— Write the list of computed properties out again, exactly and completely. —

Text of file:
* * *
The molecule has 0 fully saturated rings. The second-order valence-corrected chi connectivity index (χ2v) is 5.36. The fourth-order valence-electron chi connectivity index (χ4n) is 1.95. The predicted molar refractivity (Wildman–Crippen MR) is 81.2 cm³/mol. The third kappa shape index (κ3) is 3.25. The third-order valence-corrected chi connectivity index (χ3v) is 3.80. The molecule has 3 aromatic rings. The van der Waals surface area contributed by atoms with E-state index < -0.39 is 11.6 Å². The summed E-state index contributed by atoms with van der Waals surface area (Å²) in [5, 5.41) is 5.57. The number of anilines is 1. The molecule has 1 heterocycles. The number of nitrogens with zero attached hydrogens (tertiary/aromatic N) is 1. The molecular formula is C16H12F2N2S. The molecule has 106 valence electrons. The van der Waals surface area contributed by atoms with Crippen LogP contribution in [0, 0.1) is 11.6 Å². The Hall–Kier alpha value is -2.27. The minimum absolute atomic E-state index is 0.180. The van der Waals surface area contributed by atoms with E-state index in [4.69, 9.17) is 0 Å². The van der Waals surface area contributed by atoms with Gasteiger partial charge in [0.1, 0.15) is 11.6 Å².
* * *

The molecule has 0 fully saturated rings. The second-order valence-corrected chi connectivity index (χ2v) is 5.36. The fourth-order valence-electron chi connectivity index (χ4n) is 1.95. The predicted molar refractivity (Wildman–Crippen MR) is 81.2 cm³/mol. The third kappa shape index (κ3) is 3.25. The third-order valence-corrected chi connectivity index (χ3v) is 3.80. The molecule has 3 aromatic rings. The van der Waals surface area contributed by atoms with E-state index < -0.39 is 11.6 Å². The summed E-state index contributed by atoms with van der Waals surface area (Å²) in [5, 5.41) is 5.57. The number of anilines is 1. The molecule has 1 heterocycles. The number of nitrogens with zero attached hydrogens (tertiary/aromatic N) is 1. The molecular formula is C16H12F2N2S. The molecule has 106 valence electrons. The van der Waals surface area contributed by atoms with Crippen LogP contribution in [0, 0.1) is 11.6 Å². The Hall–Kier alpha value is -2.27. The minimum absolute atomic E-state index is 0.180. The van der Waals surface area contributed by atoms with E-state index in [4.69, 9.17) is 0 Å². The van der Waals surface area contributed by atoms with Gasteiger partial charge in [0.1, 0.15) is 11.6 Å².